Charleston, South Carolina evokes images of another time, of the genteel South and its past. Dating back to 1670, the town was first settled by groups from Europe, including British loyalists and French Huguenots. The first shots of the Civil War were fired at nearby Fort Sumter and both earthquakes and hurricanes have plagued the city. But thanks to a thriving culinary scene, Charleston has become one of the country’s most popular destinations.
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Charleston Travel Expenses Tips
It’s easy to spend money in Charleston, between the King Street boutiques, award-winning restaurants, and luxury hotels. But there are a few easy ways to save on your stay.
Splurge on lunch.
If you’re a foodie whose main MO is to dine at as many amazing restaurants as possible, use lunch as your splurge meal. You’ll find similar menus at the top restaurants, namely Husk, Poogan’s Porch, and 82 Queen. Make reservations on OpenTable to avoid waiting. Food trucks are another good way to eat delicious food on the cheap. Find where they are on social media.
- Best Charleston Lunch Spots, USA Today
Stay outside the historic district.
Downtown hotels start at around $150 USD per night and go up from there, especially depending on the season and location. There isn’t much of a low season in Charleston, but you can find deals sometimes if you travel during the winter months. Other options to consider are the inns and bed and breakfasts, hostels, AirBnBs and the hotels on Lockwood Drive and across the river in West Ashley and Mt. Pleasant.
- The Best Hotels in Charleston SC, Conde Nast Traveler
Get around by foot.
If you’re staying downtown, you can walk just about everywhere in 30 minutes. It’s a fairly safe city, but if you need a ride late at night, Uber is your best bet. There are plenty of taxis and pedicabs as well, but for a higher rate. The DASH shuttle is free as well, running to the Aquarium.
- Getting Around Charleston, This Is My South
Keep your wallet in check.
I’m not going to lie, the shops on King Street make it easy to spend a small fortune. You’ll find both boutiques and luxury brands in a matter of blocks. To save a bit of cash, check out the outlet malls in North Charleston.
- An Expert’s Guide to Charleston, Draper James
Take advantage of free attractions.
The Holy City is named for the high number of church steeples that create the skyline. These are some of the free attractions you can see. Rainbow Row, The Battery, and Marion Square are also free to visit.
- Best Free and Cheap Things to Do in Charleston, Caroline in the City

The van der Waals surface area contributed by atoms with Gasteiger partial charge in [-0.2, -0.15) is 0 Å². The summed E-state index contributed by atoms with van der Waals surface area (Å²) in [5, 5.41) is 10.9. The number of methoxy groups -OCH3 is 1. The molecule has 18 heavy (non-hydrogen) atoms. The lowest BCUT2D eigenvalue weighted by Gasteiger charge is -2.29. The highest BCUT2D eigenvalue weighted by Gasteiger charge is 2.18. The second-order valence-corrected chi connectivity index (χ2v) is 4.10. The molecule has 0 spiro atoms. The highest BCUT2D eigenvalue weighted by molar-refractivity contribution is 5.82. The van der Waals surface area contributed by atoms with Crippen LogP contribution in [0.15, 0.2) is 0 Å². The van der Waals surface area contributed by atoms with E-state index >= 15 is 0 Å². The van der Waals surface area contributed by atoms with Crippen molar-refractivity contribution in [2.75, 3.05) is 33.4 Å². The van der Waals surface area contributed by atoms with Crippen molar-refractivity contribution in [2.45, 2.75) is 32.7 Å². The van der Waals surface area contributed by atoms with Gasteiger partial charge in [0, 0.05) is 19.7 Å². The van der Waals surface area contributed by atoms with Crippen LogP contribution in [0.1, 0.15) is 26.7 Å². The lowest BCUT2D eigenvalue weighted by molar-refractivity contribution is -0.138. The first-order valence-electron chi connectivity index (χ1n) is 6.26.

Essential Gear to Pack for Charleston
The weather in Charleston is hot and humid nearly year-round so be sure to pack accordingly. The dress code is fairly casual but slightly dressier for nice restaurants.
>>Check out our female packing list for road tripping the southeast USA.
Layers– Your clothing should be comfortable and light, especially in the humidity. I tend to wear sundresses and comfortable sandals in Charleston, which can be dressed up with accessories for dinner at night.
Comfortable shoes– If you’ll be walking a lot, be sure to wear comfortable shoes that won’t give you blisters.
Sun protection– Whether it’s hats, sunglasses, or sunscreen, make sure you’re covered. Sunburn can easily ruin your trip.
- Packing Tips, Take a Trip Blog
Books to Read Before Visiting Charleston
The city of Charleston has inspired writers over the years, many of whom write exclusively about the Lowcountry.
South of Broad by Pat Conroy– The late author is perhaps the most notable writer that focuses on the Holy City, starting with his book about his time at The Citadel. This novel was named for an area of town about a man’s life through the years. Grab a copy on Amazon.
The Invention of Wings by Sue Monk Kidd– This novel is set in the early nineteenth century about the relationship between a slave and the wealthy family’s daughter in Charleston. Grab a copy on Amazon.
Sullivan’s Island by Dorothea Benton Frank– Named for my favorite beach in the city, the first in her Lowcountry series tells of one woman’s struggles with her unfaithful husband. Grab a copy on Amazon.
Movies to Watch Before Visiting Charleston
The draping oaks and historic homes have become a popular backdrop for movies over the last three decades.
The Notebook– Perhaps the most well-known movie set in Charleston, memorable filming locations include the American Theater, Old Town Mount Pleasant, and Cypress Gardens. It’s the love story between a wealthy girl vacationing in South Carolina and the local boy who wins her heart. Grab a copy on Amazon.